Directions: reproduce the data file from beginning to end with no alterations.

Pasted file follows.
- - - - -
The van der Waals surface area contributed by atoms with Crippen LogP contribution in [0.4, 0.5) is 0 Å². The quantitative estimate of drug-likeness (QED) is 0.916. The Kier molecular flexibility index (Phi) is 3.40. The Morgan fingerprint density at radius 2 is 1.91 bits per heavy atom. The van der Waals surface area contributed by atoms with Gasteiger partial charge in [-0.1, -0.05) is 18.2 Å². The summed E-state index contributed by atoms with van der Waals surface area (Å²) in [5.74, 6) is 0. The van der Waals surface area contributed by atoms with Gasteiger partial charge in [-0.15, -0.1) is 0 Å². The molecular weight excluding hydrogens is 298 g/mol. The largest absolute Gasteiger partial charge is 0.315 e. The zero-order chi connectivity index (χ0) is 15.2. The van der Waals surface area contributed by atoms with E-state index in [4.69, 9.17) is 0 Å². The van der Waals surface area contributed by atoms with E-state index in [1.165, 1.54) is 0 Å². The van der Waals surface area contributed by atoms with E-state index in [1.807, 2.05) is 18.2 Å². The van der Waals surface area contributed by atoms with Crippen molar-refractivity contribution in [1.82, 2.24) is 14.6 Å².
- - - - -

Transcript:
The van der Waals surface area contributed by atoms with Crippen LogP contribution in [0.4, 0.5) is 0 Å². The quantitative estimate of drug-likeness (QED) is 0.916. The Kier molecular flexibility index (Phi) is 3.40. The Morgan fingerprint density at radius 2 is 1.91 bits per heavy atom. The van der Waals surface area contributed by atoms with Gasteiger partial charge in [-0.1, -0.05) is 18.2 Å². The summed E-state index contributed by atoms with van der Waals surface area (Å²) in [5.74, 6) is 0. The van der Waals surface area contributed by atoms with Gasteiger partial charge in [-0.15, -0.1) is 0 Å². The molecular weight excluding hydrogens is 298 g/mol. The largest absolute Gasteiger partial charge is 0.315 e. The zero-order chi connectivity index (χ0) is 15.2. The van der Waals surface area contributed by atoms with E-state index in [4.69, 9.17) is 0 Å². The van der Waals surface area contributed by atoms with E-state index in [1.165, 1.54) is 0 Å². The van der Waals surface area contributed by atoms with E-state index in [1.807, 2.05) is 18.2 Å². The van der Waals surface area contributed by atoms with Crippen molar-refractivity contribution in [1.82, 2.24) is 14.6 Å².